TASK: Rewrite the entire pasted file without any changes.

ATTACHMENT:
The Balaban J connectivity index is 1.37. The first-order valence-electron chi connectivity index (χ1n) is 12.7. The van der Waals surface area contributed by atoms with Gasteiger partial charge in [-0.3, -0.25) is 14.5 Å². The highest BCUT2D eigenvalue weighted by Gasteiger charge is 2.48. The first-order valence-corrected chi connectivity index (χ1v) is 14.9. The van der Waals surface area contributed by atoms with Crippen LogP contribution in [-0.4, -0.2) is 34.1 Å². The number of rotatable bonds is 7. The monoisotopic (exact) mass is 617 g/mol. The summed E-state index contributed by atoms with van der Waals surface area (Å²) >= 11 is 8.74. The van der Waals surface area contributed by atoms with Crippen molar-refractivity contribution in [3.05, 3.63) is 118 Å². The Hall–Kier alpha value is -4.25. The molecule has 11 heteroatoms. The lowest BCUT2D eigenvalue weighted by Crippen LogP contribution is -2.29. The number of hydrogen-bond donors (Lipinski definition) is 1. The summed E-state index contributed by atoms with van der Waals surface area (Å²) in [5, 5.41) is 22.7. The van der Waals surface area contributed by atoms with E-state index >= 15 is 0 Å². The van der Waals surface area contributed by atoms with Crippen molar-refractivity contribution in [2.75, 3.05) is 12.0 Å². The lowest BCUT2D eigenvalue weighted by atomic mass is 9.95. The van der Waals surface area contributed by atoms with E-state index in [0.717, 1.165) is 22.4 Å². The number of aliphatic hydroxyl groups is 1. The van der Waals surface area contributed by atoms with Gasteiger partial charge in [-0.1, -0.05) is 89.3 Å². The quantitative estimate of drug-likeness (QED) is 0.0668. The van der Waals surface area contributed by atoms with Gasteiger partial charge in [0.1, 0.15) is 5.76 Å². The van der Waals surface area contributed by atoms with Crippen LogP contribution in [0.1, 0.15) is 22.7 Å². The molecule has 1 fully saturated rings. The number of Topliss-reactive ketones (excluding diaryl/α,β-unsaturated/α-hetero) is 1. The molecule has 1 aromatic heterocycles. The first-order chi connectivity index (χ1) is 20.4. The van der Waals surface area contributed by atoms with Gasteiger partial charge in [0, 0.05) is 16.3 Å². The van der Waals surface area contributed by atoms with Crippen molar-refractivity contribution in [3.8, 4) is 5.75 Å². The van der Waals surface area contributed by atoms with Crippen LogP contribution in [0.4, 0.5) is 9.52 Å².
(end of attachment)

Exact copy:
The Balaban J connectivity index is 1.37. The first-order valence-electron chi connectivity index (χ1n) is 12.7. The van der Waals surface area contributed by atoms with Gasteiger partial charge in [-0.3, -0.25) is 14.5 Å². The highest BCUT2D eigenvalue weighted by Gasteiger charge is 2.48. The first-order valence-corrected chi connectivity index (χ1v) is 14.9. The van der Waals surface area contributed by atoms with Crippen LogP contribution in [-0.4, -0.2) is 34.1 Å². The number of rotatable bonds is 7. The monoisotopic (exact) mass is 617 g/mol. The summed E-state index contributed by atoms with van der Waals surface area (Å²) >= 11 is 8.74. The van der Waals surface area contributed by atoms with Crippen molar-refractivity contribution in [3.05, 3.63) is 118 Å². The Hall–Kier alpha value is -4.25. The molecule has 11 heteroatoms. The lowest BCUT2D eigenvalue weighted by Crippen LogP contribution is -2.29. The number of hydrogen-bond donors (Lipinski definition) is 1. The summed E-state index contributed by atoms with van der Waals surface area (Å²) in [5, 5.41) is 22.7. The van der Waals surface area contributed by atoms with E-state index >= 15 is 0 Å². The van der Waals surface area contributed by atoms with Crippen molar-refractivity contribution in [2.75, 3.05) is 12.0 Å². The lowest BCUT2D eigenvalue weighted by atomic mass is 9.95. The van der Waals surface area contributed by atoms with E-state index in [0.717, 1.165) is 22.4 Å². The number of aliphatic hydroxyl groups is 1. The van der Waals surface area contributed by atoms with Gasteiger partial charge in [-0.1, -0.05) is 89.3 Å². The quantitative estimate of drug-likeness (QED) is 0.0668. The van der Waals surface area contributed by atoms with Gasteiger partial charge in [0.1, 0.15) is 5.76 Å². The van der Waals surface area contributed by atoms with Crippen LogP contribution in [0.1, 0.15) is 22.7 Å². The molecule has 1 fully saturated rings. The number of Topliss-reactive ketones (excluding diaryl/α,β-unsaturated/α-hetero) is 1. The molecule has 1 aromatic heterocycles. The first-order chi connectivity index (χ1) is 20.4. The van der Waals surface area contributed by atoms with Gasteiger partial charge in [0, 0.05) is 16.3 Å². The van der Waals surface area contributed by atoms with Crippen molar-refractivity contribution in [3.8, 4) is 5.75 Å². The van der Waals surface area contributed by atoms with Crippen LogP contribution in [0.4, 0.5) is 9.52 Å².